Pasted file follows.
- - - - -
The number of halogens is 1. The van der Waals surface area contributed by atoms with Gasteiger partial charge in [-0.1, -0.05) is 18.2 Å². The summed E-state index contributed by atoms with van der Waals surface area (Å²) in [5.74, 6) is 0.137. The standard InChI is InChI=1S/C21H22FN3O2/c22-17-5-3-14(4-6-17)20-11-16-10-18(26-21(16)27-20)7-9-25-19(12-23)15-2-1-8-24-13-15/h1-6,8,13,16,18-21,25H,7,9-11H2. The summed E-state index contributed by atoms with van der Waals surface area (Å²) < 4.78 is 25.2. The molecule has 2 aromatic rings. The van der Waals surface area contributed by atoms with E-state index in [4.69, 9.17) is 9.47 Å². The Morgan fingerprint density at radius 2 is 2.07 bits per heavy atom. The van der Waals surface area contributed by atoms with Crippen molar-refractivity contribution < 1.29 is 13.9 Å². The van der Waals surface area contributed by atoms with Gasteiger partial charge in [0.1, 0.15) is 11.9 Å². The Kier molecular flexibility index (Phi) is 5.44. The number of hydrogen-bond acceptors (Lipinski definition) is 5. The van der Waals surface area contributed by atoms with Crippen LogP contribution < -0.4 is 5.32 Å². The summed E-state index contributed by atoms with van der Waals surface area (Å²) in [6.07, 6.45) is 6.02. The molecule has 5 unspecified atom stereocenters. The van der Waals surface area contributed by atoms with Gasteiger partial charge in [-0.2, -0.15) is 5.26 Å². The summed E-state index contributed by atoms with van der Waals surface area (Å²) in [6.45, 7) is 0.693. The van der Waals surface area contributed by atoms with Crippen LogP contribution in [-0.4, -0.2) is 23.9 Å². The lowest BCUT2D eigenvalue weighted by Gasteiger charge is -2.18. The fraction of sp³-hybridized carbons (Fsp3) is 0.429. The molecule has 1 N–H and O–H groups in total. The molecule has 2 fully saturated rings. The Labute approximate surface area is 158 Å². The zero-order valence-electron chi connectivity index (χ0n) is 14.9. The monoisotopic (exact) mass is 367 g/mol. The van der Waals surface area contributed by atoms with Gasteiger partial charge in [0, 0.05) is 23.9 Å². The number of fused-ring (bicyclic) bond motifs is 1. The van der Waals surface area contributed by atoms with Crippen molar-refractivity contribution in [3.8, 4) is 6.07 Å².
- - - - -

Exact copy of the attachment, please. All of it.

The number of halogens is 1. The van der Waals surface area contributed by atoms with Gasteiger partial charge in [-0.1, -0.05) is 18.2 Å². The summed E-state index contributed by atoms with van der Waals surface area (Å²) in [5.74, 6) is 0.137. The standard InChI is InChI=1S/C21H22FN3O2/c22-17-5-3-14(4-6-17)20-11-16-10-18(26-21(16)27-20)7-9-25-19(12-23)15-2-1-8-24-13-15/h1-6,8,13,16,18-21,25H,7,9-11H2. The summed E-state index contributed by atoms with van der Waals surface area (Å²) < 4.78 is 25.2. The molecule has 2 aromatic rings. The van der Waals surface area contributed by atoms with E-state index in [4.69, 9.17) is 9.47 Å². The Morgan fingerprint density at radius 2 is 2.07 bits per heavy atom. The van der Waals surface area contributed by atoms with Crippen molar-refractivity contribution < 1.29 is 13.9 Å². The van der Waals surface area contributed by atoms with Gasteiger partial charge in [0.1, 0.15) is 11.9 Å². The Kier molecular flexibility index (Phi) is 5.44. The number of hydrogen-bond acceptors (Lipinski definition) is 5. The van der Waals surface area contributed by atoms with Crippen LogP contribution < -0.4 is 5.32 Å². The summed E-state index contributed by atoms with van der Waals surface area (Å²) in [6.07, 6.45) is 6.02. The molecule has 5 unspecified atom stereocenters. The van der Waals surface area contributed by atoms with Gasteiger partial charge in [-0.2, -0.15) is 5.26 Å². The summed E-state index contributed by atoms with van der Waals surface area (Å²) in [6.45, 7) is 0.693. The van der Waals surface area contributed by atoms with Crippen LogP contribution in [-0.4, -0.2) is 23.9 Å². The lowest BCUT2D eigenvalue weighted by Gasteiger charge is -2.18. The fraction of sp³-hybridized carbons (Fsp3) is 0.429. The molecule has 1 N–H and O–H groups in total. The molecule has 2 fully saturated rings. The Labute approximate surface area is 158 Å². The zero-order valence-electron chi connectivity index (χ0n) is 14.9. The monoisotopic (exact) mass is 367 g/mol. The van der Waals surface area contributed by atoms with Gasteiger partial charge in [0, 0.05) is 23.9 Å². The number of fused-ring (bicyclic) bond motifs is 1. The van der Waals surface area contributed by atoms with Crippen molar-refractivity contribution in [3.8, 4) is 6.07 Å².